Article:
By Jeff Mapes | The Oregonian/OregonLive

on December 19, 2015 at 10:00 AM, updated December 19, 2015 at 10:02 AM

For years, the Klamath Basin water agreement was a feel-good story about racial reconciliation, environmental recovery and the power of working together.

It was an uplifting sequel to the huge protests by farmers during an irrigation shutoff in 2001 and the death of thousands of salmon in the overheated waters of the Klamath River a year later.

After years of negotiation, ranchers, farmers and tribes in the Klamath Basin on the border of Oregon and California reached a water-sharing agreement that included the bold step of removing four aged dams on the Klamath River to restore the health of one of the West’s main salmon-producing waterways.

It became clear this week, however, that there won’t be any storybook ending, at least that anyone can see now.

Congress once again failed to pass legislation implementing the Klamath Basin Restoration Agreement and its associated pacts. The agreement is set to expire Jan. 1, and nobody’s quite sure what’s going to happen next.

“We collectively as a society missed an opportunity here, and I don’t think we’ll have it again,” said Greg Addington of the Klamath Water Users Association, one of the main players in the saga. “What it means for us in a nutshell is more continued uncertainty.”

The inspiring tale that attracted so much attention masked the fact that not everyone was singing Kumbaya. The agreement never sold well either in solidly Republican Klamath County or on the California side of the border, where the idea of removing dams and tilting the scale toward environmental and tribal purposes was regarded suspiciously.

“They try to say the community is for it, and it’s not true at all,” said Klamath County Chairman Tom Mallams, noting that almost all successful candidates in the area run against the agreement.

Legislation implementing the basin agreement has languished in Congress in the years since Oregon Gov. Ted Kulongoski and California Gov. Arnold Schwarzenegger staged a celebratory signing in Oregon’s Capitol in 2010.

Among western Republicans, the idea of removing the dams has been viewed with great suspicion, even though the aged structures are relatively small hydroelectric producers, aren’t used for irrigation and have major fish-passage problems. PacifiCorp, which owns the dams, has agreed to remove them instead of going through the uncertainty and huge expense of relicensing them.

But congressional critics have long fretted that it could create a precedent for fulfilling environmentalist fantasies for widespread dam removal in the West.

Republican Rep. Greg Walden, who represents the Oregon side of the basin, kept a careful distance from the agreement, particularly when it came to dam removal. In the last year, he softened his rhetoric about removing dams and has been negotiating with Oregon’s two senators, Democrats Jeff Merkley and Ron Wyden, on legislation to move the agreement forward.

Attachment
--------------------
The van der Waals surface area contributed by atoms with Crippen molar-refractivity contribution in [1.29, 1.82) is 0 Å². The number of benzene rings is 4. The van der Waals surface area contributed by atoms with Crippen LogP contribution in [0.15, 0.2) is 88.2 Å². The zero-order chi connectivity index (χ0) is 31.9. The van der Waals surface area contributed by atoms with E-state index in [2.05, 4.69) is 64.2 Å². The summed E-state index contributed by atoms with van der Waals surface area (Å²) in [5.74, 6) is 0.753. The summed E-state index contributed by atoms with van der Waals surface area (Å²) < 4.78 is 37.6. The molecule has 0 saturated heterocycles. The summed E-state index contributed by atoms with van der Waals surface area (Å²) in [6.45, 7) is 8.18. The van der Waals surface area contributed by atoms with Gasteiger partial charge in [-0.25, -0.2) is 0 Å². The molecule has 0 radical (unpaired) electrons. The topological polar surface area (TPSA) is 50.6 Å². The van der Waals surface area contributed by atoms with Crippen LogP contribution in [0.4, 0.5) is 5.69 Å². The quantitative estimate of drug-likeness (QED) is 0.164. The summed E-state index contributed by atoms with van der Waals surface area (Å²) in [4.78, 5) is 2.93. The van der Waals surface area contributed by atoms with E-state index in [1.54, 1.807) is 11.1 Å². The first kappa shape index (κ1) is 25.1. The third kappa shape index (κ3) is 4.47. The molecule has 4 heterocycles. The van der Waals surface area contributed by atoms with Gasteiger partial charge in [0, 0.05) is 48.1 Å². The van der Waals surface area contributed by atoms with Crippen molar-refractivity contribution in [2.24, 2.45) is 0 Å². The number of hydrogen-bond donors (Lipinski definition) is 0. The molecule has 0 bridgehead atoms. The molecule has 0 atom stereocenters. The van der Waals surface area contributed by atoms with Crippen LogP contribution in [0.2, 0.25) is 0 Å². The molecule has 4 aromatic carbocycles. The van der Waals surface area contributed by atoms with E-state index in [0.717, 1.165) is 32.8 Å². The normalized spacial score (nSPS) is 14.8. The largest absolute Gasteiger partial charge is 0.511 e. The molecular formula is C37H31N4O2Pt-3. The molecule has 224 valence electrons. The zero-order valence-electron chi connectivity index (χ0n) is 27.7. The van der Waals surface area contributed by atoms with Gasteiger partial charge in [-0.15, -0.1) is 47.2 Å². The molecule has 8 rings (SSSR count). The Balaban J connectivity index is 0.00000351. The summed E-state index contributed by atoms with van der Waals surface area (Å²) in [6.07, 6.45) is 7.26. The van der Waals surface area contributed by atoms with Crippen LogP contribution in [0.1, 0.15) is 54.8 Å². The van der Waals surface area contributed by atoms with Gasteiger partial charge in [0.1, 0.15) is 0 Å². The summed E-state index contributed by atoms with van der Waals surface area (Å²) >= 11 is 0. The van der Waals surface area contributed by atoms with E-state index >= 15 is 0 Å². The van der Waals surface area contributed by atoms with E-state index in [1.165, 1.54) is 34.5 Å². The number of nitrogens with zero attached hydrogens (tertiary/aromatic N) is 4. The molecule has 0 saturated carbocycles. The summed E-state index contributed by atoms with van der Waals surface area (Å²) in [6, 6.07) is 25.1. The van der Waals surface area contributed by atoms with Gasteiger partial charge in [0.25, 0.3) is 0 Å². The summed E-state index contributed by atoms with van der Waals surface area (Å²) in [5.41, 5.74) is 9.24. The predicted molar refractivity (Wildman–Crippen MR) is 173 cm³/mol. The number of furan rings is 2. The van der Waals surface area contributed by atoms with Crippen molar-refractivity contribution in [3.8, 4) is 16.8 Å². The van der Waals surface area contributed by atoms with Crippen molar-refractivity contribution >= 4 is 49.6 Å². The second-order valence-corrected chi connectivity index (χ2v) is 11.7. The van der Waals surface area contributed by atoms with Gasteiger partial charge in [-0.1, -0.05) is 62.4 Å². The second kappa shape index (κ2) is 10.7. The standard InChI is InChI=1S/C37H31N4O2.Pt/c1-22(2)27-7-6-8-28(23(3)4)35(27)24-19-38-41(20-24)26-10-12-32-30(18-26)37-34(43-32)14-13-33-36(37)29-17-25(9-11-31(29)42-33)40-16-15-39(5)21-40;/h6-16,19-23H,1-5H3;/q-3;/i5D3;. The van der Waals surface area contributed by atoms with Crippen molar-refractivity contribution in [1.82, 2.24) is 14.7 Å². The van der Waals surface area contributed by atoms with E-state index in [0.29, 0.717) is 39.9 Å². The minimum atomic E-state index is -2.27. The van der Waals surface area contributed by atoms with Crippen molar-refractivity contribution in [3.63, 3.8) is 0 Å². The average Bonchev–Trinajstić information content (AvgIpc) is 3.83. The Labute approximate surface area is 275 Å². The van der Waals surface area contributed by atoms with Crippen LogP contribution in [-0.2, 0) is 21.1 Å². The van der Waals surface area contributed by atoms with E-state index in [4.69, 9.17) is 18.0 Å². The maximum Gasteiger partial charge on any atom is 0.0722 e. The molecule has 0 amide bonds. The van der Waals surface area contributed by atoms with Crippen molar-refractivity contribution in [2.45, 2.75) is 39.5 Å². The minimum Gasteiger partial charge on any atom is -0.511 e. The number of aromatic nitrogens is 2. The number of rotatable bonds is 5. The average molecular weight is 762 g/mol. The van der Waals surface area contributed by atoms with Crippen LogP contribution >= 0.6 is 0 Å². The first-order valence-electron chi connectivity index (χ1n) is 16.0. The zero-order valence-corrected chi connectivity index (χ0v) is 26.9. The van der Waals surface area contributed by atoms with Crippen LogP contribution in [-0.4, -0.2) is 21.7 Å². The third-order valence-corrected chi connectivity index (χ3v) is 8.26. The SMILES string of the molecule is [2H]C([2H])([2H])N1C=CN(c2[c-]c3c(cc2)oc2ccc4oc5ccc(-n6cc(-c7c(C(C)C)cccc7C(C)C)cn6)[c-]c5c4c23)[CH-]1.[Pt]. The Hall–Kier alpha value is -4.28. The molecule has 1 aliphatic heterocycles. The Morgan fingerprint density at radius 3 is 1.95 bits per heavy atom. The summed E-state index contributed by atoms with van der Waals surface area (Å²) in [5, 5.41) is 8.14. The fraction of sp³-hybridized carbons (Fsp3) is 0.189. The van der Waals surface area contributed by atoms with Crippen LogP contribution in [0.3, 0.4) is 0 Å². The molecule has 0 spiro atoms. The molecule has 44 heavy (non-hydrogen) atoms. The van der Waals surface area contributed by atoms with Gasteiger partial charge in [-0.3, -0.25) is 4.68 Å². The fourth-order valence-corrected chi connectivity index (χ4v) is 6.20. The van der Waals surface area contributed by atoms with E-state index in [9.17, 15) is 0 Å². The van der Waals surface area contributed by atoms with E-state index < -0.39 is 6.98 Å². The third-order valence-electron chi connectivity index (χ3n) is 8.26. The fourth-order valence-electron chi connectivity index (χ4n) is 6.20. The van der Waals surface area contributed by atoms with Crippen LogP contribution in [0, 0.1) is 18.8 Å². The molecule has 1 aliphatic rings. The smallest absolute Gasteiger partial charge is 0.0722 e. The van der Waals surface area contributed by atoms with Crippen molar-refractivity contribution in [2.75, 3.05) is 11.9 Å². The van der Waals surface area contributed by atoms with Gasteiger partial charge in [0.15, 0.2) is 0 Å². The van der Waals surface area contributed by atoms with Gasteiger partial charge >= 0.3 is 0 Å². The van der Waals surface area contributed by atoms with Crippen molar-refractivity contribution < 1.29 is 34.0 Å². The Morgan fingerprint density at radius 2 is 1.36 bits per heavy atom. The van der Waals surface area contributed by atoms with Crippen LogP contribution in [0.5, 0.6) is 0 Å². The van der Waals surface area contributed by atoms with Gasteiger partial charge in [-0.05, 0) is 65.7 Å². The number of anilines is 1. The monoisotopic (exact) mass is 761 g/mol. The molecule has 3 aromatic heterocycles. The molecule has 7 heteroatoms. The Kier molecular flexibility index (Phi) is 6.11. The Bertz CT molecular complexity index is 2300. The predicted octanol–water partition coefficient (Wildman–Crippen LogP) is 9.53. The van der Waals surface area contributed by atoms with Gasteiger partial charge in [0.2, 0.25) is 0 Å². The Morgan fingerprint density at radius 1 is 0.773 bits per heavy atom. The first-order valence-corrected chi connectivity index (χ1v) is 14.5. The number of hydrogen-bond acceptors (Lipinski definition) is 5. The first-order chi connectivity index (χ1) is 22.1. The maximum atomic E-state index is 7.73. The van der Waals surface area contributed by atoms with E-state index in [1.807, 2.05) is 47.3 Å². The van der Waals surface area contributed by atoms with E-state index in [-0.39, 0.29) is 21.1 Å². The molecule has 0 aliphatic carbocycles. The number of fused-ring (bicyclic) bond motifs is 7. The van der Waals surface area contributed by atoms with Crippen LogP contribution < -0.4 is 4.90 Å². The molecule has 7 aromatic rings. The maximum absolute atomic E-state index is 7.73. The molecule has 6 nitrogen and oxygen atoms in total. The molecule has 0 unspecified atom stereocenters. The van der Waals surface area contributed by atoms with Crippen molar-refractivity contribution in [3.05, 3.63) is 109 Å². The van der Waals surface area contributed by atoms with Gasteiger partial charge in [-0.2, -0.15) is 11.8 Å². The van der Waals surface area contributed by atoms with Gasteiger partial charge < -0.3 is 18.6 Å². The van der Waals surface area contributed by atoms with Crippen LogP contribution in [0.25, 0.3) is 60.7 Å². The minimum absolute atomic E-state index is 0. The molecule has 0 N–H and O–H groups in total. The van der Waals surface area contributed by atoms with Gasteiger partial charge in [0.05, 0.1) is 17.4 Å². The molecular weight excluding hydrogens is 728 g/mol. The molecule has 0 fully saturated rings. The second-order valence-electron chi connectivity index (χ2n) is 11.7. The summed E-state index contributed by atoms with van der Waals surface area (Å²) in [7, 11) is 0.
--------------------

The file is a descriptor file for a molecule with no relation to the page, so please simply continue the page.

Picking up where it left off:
But those talks came to an end two weeks ago after Walden unveiled a legislative draft that left out dam removal and called for turning over 100,000 acres of federal land to Klamath County and to California’s Siskiyou County.

Walden, suggesting that the dams could potentially be taken out through the regulatory process, said he was trying to figure out a creative way to build support for the agreement among his fellow Republicans.

In the short run, Walden’s proposal appeared to drive away Wyden and Merkley. They said the idea of turning federal forests over to the counties was a nonstarter in the Senate. The omnibus spending bill — once seen as a potential vehicle for Klamath Basin language – passed Friday, and Congress went home for holidays.

“We’re going to continue to work to find a solution that works for the people in the basin and that can be passed in the House and signed into law,” said Walden spokesman Andrew Malcolm. “We’re looking for a viable resolution.”

The senators released their own statement Friday, saying they hope they can make progress when Congress returns next month – but it’s clear they expect Walden to drop his more controversial ideas if anything is going to happen.

“We are hopeful that a path forward can still be found,” the senators said, “if there is an immediate commitment to put aside unnecessary and unrelated policy disputes and instead work toward legislative action first thing in January on an earnest attempt to implement the locally developed agreements.”

The path is getting rockier. One of the three tribes that signed the agreement – the Yuroks in California – have backed away from it, and Addington said some of the groups on the farm side are starting to peel away as well.

A PacifiCorp official told the Capitol Press, an agricultural newspaper, that the company will now seek to relicense its dams. Conversely, WaterWatch, a Portland-based environmental group that never supported the agreement, argues the dams can’t be brought up to modern standards and that it hopes to force their removal through the federal regulatory process.

Meanwhile, Addington said irrigators will probably have to unleash their lawyers to go into court to fight the Klamath Tribes over water rights in the upper basin. The tribes won a 2013 ruling that they hold the superior water rights, but there are still avenues for appeal.

Don Gentry, the Klamath tribal chairman, agreed that more litigation looms.

“We’re going to be basically back in court with one another,” Gentry said, “and that’s a difficult thing. But we have to represent our interests as best we can.”